Actually, it was the subtitle of this book that caught my attention: 30 Projects That Integrate Technology into Core Lesson Plans (although both the title and the subtitle are mouthful, almost as if Fiona Apple were in charge). That said, this handy resource book covers a lot of ground around ways that technology and media tools like Google Earth, Storybird, blogging and wikis and more can be used by teachers to engage students around the Common Core learning standards. Each section is set out with a very basic format, and the writing — while not that exciting — is straight to the point, which is what you want in a resource guide.
Some of the lessons that popped out at me as being particularly interesting:
- Creating student/peer book review with QR Codes that can be put on stickers, and placed in classroom books;
- Studying the craft of writing by using webcomics for understanding main ideas of narrative structure;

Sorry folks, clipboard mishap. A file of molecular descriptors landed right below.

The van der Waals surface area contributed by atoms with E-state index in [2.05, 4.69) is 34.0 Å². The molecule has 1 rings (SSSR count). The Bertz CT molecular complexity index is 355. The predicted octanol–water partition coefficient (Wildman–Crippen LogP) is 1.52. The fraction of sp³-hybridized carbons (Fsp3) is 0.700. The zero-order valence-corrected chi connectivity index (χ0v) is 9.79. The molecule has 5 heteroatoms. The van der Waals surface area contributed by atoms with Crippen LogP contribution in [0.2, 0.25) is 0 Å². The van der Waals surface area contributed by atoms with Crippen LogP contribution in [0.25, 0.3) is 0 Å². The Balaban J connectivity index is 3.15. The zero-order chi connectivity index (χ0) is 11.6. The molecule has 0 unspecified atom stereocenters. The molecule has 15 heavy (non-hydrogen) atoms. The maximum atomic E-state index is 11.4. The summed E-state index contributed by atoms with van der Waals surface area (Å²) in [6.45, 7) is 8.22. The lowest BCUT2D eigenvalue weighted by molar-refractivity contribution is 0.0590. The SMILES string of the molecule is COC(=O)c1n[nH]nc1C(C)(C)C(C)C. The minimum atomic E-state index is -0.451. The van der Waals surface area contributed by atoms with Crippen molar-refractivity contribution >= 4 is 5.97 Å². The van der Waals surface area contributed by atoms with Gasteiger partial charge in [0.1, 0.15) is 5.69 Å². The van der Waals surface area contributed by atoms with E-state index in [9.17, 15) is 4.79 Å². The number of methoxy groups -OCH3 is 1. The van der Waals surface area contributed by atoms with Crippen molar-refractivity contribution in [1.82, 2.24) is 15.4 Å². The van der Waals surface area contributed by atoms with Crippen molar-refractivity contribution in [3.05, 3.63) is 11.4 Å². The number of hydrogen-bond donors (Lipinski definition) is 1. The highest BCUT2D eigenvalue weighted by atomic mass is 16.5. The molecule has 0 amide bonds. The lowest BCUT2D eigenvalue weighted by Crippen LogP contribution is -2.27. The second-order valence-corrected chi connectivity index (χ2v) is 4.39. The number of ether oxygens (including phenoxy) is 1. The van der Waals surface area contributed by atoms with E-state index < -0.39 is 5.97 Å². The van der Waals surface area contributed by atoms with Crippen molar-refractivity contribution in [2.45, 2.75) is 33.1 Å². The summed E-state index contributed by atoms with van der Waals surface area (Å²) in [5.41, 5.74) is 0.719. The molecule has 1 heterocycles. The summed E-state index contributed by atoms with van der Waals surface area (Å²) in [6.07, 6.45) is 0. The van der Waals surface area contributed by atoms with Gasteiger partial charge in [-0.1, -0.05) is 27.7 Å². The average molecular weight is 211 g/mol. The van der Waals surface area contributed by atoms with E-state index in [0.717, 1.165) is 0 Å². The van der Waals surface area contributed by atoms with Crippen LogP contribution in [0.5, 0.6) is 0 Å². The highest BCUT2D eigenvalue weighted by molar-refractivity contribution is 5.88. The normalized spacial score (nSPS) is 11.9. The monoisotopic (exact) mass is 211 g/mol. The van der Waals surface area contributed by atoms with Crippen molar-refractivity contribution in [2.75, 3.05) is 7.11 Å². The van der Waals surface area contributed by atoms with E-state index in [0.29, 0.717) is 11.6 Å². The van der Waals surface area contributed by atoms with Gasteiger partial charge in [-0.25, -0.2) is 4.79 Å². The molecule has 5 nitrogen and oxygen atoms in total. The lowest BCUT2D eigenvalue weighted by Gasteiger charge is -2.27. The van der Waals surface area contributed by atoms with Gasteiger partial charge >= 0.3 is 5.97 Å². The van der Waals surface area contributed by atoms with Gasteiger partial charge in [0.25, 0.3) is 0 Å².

- Using mindmapping software for collaboration with other students around informational topics;
- Tapping into timeline software for sequencing of ideas over a period of time;
- Touring the world of setting of books with Google Lit Trips, and creating your own;
- And more.
The book is put out by the Ask a Tech Teacher website, and the introduction reminds teachers that technology should no longer be a separate activity; Instead, as reflected in the Common Core and many state standards, technology and media production are part of the whole literacy package that students SHOULD be using for reading and writing, and listening and speaking. The 30 lessons in this book provide a helpful framework for teachers who are wondering where to even start, and the writers provide links to paid software and web resources, but also alternative free possibilities, too. I appreciated that.
Peace (in the sharing),